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How to increase your online security

Document on Microsoft XP addresses vulnerabilities

We have all seen or heard the security expert stand in front of the seminar audience, hold up his or her laptop and ask, "How can we make this secure?" Responses could include: encrypted files system, better passwords and physical cabling. The expert agrees with all of the suggestions, but replies, "Not good enough. All those suggestions can be bypassed." Finally, he or she unplugs all of the cabling, places the laptop back in the plastic, tapes it up and puts it back into its original box. "Now, your laptop is secure."

A bit of impracticality, but it does prove a point. From the moment you network your computer you are more vulnerable. Unfortunately, in today's home and small-business environment, it is hard to get any work done without a connection to a network. Many PCs purchased come with the operating system preloaded. There may be an occasion when a restore will not work, or, for whatever reasons, one decides to install Windows from scratch. For such occasions, I offer my findings from a recent Windows XP and Windows 2003 install.

With the prevalence of security issues in the news coupled with tales of un-patched operating systems being infected within 39 seconds, I wondered what steps would be needed to ensure a patched, virus/vulnerability-free install, ready for networking. After much research, I came upon an excellent resource, "Windows XP: Surviving the First Day," by the SANS Institute Internet Storm Center.

The document essentially details the necessary steps to set up XP, without a firewall in place, to get the operating system up to date and more secure. Even the smallest office can afford some sort of firewall. For the home user, relatively inexpensive firewalls are available and should be used as well.
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"Windows XP: Surviving the First Day" addresses the vulnerabilities of an un-patched operating system in a very streamlined and effective manner. The document takes the user through the initial install of the OS. The paper has the reader power on the PC without being connected to a network. The guide then has the user proceed through the install, reminding the user of the need for strong passwords.

As the installation proceeds to the networking package, the user is instructed by the document to disable all options in the "local area connection" properties screen. The reader is then advised to disable the "client for Microsoft networking" as well as "file and printer sharing." The guide then recommends the Internet connection firewall be enabled.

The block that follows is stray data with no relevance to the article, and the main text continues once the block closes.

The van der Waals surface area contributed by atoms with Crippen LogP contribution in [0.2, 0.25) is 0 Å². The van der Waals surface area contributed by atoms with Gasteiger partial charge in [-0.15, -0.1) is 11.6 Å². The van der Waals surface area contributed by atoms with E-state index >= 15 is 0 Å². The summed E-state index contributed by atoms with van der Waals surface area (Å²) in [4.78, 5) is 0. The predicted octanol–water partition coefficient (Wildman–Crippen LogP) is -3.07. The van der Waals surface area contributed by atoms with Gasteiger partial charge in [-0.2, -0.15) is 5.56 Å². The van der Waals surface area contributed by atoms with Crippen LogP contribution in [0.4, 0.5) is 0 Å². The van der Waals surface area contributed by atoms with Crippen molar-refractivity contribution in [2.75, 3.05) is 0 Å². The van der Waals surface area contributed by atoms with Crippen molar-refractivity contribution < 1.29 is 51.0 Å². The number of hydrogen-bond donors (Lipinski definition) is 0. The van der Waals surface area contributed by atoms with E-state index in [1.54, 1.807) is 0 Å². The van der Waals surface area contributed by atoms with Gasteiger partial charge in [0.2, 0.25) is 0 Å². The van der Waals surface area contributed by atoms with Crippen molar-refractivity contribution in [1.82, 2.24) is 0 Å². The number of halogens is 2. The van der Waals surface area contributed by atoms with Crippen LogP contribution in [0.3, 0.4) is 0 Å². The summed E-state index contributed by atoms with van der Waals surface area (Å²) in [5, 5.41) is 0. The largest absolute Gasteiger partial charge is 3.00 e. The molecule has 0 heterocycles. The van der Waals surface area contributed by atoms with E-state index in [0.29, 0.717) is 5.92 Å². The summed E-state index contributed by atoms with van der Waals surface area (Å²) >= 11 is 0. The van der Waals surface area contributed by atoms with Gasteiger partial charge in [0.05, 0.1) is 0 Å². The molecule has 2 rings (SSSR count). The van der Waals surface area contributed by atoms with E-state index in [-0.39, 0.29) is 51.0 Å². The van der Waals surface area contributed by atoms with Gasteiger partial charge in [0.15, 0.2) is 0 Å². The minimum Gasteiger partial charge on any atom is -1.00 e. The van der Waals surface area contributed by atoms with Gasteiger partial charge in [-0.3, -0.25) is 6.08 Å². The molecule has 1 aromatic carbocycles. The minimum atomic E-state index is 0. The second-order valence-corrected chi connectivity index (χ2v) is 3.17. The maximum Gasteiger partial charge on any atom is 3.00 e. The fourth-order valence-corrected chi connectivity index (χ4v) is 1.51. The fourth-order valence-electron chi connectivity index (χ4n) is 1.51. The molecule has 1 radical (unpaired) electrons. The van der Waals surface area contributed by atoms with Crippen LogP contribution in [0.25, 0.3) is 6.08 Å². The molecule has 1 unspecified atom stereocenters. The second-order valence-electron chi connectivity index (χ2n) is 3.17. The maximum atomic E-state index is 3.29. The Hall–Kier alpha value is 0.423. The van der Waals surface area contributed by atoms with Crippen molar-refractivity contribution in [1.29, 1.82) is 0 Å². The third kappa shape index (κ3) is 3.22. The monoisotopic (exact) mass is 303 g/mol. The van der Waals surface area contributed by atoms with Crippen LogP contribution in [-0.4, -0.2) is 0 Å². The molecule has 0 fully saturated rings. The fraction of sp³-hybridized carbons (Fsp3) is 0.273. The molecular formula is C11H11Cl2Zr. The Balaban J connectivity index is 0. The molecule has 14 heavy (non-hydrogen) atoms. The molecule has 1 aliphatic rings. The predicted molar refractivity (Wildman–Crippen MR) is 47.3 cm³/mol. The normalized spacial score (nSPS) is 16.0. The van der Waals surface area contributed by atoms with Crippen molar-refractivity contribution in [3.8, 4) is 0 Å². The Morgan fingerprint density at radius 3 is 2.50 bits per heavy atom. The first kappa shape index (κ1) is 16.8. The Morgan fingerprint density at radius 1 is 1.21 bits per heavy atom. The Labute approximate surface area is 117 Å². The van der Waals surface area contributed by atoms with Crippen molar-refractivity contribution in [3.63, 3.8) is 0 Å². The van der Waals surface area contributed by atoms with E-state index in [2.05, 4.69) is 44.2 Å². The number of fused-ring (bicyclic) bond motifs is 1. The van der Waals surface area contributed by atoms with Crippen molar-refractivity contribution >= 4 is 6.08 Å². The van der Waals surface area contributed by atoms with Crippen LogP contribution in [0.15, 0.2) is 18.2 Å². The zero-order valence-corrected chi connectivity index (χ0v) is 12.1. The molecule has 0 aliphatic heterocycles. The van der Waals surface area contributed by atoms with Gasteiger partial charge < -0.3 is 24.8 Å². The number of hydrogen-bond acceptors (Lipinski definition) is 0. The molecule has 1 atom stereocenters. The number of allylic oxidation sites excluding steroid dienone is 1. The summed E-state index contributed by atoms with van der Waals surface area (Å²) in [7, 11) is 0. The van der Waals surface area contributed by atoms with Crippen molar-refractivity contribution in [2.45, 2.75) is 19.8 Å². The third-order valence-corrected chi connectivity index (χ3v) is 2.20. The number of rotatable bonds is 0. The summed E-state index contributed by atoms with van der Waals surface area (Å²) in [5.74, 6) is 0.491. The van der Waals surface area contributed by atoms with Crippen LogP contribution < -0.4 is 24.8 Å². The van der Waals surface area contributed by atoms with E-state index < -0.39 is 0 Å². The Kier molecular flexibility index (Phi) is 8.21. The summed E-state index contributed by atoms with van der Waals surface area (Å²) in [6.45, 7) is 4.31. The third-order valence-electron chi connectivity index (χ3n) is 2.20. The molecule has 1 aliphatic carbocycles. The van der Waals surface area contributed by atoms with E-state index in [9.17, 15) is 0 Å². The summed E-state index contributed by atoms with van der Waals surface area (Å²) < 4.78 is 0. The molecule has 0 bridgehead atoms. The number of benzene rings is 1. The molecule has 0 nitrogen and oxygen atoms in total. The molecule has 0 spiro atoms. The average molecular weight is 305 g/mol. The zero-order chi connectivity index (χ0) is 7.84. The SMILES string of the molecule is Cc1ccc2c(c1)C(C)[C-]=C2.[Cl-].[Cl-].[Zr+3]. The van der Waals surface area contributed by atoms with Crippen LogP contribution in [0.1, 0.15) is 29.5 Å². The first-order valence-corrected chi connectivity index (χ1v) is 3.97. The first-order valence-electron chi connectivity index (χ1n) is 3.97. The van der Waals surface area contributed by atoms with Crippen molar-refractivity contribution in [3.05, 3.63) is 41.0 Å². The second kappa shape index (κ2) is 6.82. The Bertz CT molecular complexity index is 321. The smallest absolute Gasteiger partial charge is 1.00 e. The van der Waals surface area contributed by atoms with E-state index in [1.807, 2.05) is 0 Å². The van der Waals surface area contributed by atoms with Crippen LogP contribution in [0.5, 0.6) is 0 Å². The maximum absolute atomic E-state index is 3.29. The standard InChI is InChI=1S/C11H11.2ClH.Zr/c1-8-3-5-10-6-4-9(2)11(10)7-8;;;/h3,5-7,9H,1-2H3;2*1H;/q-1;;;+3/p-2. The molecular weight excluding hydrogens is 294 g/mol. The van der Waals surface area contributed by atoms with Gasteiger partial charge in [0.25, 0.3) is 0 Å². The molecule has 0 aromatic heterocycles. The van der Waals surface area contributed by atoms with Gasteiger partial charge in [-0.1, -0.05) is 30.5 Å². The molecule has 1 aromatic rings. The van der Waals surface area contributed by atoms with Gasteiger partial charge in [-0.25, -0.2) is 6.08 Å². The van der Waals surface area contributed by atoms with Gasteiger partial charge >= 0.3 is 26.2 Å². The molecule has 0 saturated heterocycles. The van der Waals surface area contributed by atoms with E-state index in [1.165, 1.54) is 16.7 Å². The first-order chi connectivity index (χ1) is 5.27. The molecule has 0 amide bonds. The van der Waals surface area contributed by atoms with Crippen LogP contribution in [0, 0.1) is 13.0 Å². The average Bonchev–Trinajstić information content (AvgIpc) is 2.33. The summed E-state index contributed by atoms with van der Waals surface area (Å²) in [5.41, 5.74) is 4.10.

Lastly, the reader is told not to activate the copy of Windows, agreeing to do so later. The computer is then connected to the network and Windows Update is run twice. After a successful update and reboot, the user may enable both the "client for Microsoft networks" and "file and printer sharing" as well as register their copy of Windows.

Having done three installs last weekend, I can say the process worked without issue.

"Windows XP: Surviving the First Day," was first published back in November 2003. Many of the threats that existed eight months ago are still with us today, as well as new threats. Microsoft has also gone through several iterations of their security Web site and I have been especially pleased with their technet site.

Good luck!

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Dan Barker is an Inacom Systems Engineer. This piece was originally printed in Inacom's newsletter, Interface.

The opinions expressed herein or statements made in the above column are solely those of the author, & do not necessarily reflect the views of Wisconsin Technology Network, LLC. (WTN). WTN, LLC accepts no legal liability or responsibility for any claims made or opinions expressed herein.

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